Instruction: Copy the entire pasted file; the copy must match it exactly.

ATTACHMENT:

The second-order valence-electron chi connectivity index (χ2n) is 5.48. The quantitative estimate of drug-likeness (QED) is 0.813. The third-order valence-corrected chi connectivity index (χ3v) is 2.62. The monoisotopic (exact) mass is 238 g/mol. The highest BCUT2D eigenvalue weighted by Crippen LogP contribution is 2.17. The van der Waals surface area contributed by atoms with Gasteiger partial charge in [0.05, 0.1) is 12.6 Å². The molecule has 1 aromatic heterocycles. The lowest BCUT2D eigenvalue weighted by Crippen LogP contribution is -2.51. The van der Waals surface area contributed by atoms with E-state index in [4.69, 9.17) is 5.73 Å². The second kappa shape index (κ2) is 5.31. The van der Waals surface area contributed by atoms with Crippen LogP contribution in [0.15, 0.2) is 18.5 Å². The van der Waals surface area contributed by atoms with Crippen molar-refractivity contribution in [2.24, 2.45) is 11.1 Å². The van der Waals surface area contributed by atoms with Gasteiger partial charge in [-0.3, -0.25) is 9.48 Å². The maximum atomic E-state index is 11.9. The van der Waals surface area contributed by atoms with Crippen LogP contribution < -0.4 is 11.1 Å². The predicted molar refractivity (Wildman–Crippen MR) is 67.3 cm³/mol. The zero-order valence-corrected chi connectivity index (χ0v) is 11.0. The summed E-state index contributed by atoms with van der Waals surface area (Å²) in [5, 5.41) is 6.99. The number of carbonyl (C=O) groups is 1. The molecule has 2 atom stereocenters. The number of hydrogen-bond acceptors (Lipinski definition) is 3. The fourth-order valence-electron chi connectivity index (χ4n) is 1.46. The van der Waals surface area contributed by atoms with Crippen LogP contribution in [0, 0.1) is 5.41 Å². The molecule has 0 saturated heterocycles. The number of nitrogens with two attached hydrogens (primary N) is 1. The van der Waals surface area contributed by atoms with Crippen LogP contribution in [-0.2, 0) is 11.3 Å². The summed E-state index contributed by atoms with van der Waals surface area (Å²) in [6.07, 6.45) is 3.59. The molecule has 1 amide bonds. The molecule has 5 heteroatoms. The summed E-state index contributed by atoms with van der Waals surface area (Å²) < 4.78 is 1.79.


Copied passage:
The second-order valence-electron chi connectivity index (χ2n) is 5.48. The quantitative estimate of drug-likeness (QED) is 0.813. The third-order valence-corrected chi connectivity index (χ3v) is 2.62. The monoisotopic (exact) mass is 238 g/mol. The highest BCUT2D eigenvalue weighted by Crippen LogP contribution is 2.17. The van der Waals surface area contributed by atoms with Gasteiger partial charge in [0.05, 0.1) is 12.6 Å². The molecule has 1 aromatic heterocycles. The lowest BCUT2D eigenvalue weighted by Crippen LogP contribution is -2.51. The van der Waals surface area contributed by atoms with E-state index in [4.69, 9.17) is 5.73 Å². The second kappa shape index (κ2) is 5.31. The van der Waals surface area contributed by atoms with Crippen LogP contribution in [0.15, 0.2) is 18.5 Å². The van der Waals surface area contributed by atoms with Crippen molar-refractivity contribution in [2.24, 2.45) is 11.1 Å². The van der Waals surface area contributed by atoms with Gasteiger partial charge in [-0.3, -0.25) is 9.48 Å². The maximum atomic E-state index is 11.9. The van der Waals surface area contributed by atoms with Crippen LogP contribution < -0.4 is 11.1 Å². The predicted molar refractivity (Wildman–Crippen MR) is 67.3 cm³/mol. The zero-order valence-corrected chi connectivity index (χ0v) is 11.0. The summed E-state index contributed by atoms with van der Waals surface area (Å²) in [5, 5.41) is 6.99. The number of carbonyl (C=O) groups is 1. The molecule has 2 atom stereocenters. The number of hydrogen-bond acceptors (Lipinski definition) is 3. The fourth-order valence-electron chi connectivity index (χ4n) is 1.46. The van der Waals surface area contributed by atoms with Crippen LogP contribution in [0, 0.1) is 5.41 Å². The molecule has 0 saturated heterocycles. The number of nitrogens with two attached hydrogens (primary N) is 1. The van der Waals surface area contributed by atoms with Crippen LogP contribution in [-0.2, 0) is 11.3 Å². The summed E-state index contributed by atoms with van der Waals surface area (Å²) in [6.07, 6.45) is 3.59. The molecule has 1 amide bonds. The molecule has 5 heteroatoms. The summed E-state index contributed by atoms with van der Waals surface area (Å²) < 4.78 is 1.79.